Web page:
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Annuities for the future

Steve Folkard, head of pensions and savings policy at Axa Life, assesses the problems and challenges facing people planning their pensions
and looks at some of the products that might offer solutions

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For the first time in 70 years, we have a coalition Government. Setting aside for a minute the challenges that could pose in setting policy, it made me reflect on the fundamental changes that have taken place over the same period in relation to retirement expectations.

With falling fertility rates and increasing life expectancy, the UK is a very different place for retirees today. There are just four people of working age supporting each retiree in Britain. By 2050, this is expected to reduce to two.
The writing is firmly on the wall for state benefits. A decreasing number of taxpayers will not be able to support an increasing number of increasingly healthy and longer-living retirees.

What are the choices facing the bulk of people, especially the baby boomer generation of the post-war era, who are rapidly approaching retirement today?

Their retirement experience could be a lot different from that of future pensioners unless the market responds to the present environment.
Many retirees from previous generations would have been members of final-salary pension schemes, as are many of the people approaching retirement today. With a promise of a known benefit, now underpinned to a large extent by the security of the protection scheme, little thought needed to be given to what rates might be available for annuities or how the investment markets might cause the value of underlying funds to fluctuate. These pensioners found themselves largely immune from concerns about which choices to make.

But now the choices available will require significant thought as more and more people find themselves faced with a pension fund accrued from a money-purchase or defined-contribution schemes and are faced with choices inv-olving decisions on risk, tim-ing, dependants and inherit-ance tax considerations, to name but a few.

The choices in the retirement marketplace all pose challenges and, even with advice, people can feel as if they are gambling with their future.
Consider the typical options.

First, conventional lifetime annuities. These provide the security of a known, guaranteed payment and no need to make investment choices.
However, the benefits are fixed, including the choice of dependant’s provision, and timing of purchase can have a significant impact on income.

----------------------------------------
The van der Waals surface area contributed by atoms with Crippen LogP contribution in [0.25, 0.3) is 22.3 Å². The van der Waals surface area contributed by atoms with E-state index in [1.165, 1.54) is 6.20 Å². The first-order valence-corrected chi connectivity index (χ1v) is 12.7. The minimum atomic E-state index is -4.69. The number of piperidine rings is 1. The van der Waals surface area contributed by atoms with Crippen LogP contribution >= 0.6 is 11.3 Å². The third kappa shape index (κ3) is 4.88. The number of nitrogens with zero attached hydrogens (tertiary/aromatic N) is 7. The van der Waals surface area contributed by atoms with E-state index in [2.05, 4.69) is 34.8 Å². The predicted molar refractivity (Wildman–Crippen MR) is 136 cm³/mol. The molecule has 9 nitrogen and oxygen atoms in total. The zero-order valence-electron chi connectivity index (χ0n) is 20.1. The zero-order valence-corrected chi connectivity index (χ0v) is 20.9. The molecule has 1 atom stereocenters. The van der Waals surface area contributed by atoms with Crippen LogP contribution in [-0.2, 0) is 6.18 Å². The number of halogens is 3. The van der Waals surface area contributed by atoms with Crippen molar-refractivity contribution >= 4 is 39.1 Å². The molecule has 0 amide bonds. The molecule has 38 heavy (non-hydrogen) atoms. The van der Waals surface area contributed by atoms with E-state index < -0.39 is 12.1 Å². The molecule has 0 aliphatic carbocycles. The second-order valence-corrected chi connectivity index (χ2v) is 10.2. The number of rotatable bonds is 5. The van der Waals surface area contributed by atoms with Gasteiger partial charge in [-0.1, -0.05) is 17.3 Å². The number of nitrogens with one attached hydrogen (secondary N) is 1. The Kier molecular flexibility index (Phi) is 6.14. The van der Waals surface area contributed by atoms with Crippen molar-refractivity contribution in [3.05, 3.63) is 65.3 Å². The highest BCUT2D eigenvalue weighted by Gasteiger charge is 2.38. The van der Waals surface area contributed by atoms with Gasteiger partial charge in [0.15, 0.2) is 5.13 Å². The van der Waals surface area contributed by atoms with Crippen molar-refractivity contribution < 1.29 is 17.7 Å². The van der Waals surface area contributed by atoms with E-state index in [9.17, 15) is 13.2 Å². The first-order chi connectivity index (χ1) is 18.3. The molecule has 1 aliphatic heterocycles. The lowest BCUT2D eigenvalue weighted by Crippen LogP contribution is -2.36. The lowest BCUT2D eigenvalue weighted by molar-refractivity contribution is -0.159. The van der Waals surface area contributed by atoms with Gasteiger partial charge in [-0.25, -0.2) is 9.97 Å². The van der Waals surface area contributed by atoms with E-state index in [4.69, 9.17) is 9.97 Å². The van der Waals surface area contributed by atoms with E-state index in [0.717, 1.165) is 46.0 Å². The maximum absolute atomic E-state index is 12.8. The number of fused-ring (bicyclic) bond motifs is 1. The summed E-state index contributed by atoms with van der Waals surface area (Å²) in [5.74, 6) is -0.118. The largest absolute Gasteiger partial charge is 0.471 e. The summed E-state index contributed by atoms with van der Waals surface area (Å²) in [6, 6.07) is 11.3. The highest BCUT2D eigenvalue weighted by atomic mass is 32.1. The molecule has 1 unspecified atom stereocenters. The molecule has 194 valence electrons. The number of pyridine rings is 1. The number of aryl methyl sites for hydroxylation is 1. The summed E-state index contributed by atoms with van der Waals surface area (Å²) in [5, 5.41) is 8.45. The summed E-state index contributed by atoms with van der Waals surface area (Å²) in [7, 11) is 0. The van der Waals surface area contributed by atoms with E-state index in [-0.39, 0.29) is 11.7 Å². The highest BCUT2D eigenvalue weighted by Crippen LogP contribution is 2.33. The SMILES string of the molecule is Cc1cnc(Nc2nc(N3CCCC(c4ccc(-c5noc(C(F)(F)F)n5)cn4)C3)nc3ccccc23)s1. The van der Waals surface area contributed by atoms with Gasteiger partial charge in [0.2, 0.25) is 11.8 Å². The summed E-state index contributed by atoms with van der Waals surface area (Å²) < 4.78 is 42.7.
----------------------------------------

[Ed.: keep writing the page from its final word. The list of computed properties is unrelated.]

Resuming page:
For example, a 65-year-old man retiring in 2000 with a fund of £100,000 could have secured a pension around 20 per cent higher than someone of the same age retiring at the end of the decade.

This means the choice to purchase an annuity can represent a significant risk in itself and is a fairly inflexible choice, although it remains the most easily understood.

Then there is income drawdown. Long established as a more suitable option for those clients with bigger funds, prepared to take investment risk, income drawdown, or unsecured pension as it is officially now known, offers significant flexibility over the conventional annuity choice with the capacity to model the investment portfolio against changing income requirements and avoiding the need to secure specific dependants’ benefits in the event that client circumstances change. However, the significant volatility in the markets seen recently will have made some investors increasingly nervous of the risk of exposing their future income needs to downturns in the market.

Ironically, the issue of investment risk is counter to the risk of fixing income at the wrong time with a conventional annuity. Ideally, clients want to seek ways to limit their downside risk of poor timing or significant market falls while having a potential for upside which makes an active investment choice worth the additional cost.

Finally, investment-linked annuities or flexible annuities. These fix the format of the annuity in a similar way to a conventional annuity but the income generated from the contract fluctuates according to the underlying investment performance.

They provide the advantages of active investment exposure and choice of death benefits with increased flexibility after age 75 and the option to convert to a conventional annuity. The exposure to investment risk remains a major consideration with many options in this market and innovation in this area is seen by many as key to achieving wider take-up of this option.

The role of the adviser is critical in helping clients to navigate the many difficult choices they will have to make as the number of options in the market increases. However, it is my view that in order for the market for advisory solutions to be expanded, product providers will increasingly need to recognise that increasing flexibility on investment choices and income options only deals with some of the concerns of most typical retirees.

What most people would really like is to have the upside potential of active investment without the downside of exposure to future falls in income. If that can be presented in an effective way that clients can understand, then the market for innovative choices is set to expand significantly. This benefit has been at the heart of the variable annuity revolution in many parts of the globe.

With the impact of increasing longevity, market volatility and demand from investors to provide better future-proofing of their investments, variable annuities could become a mainstay in the UK marketplace in the years to come.

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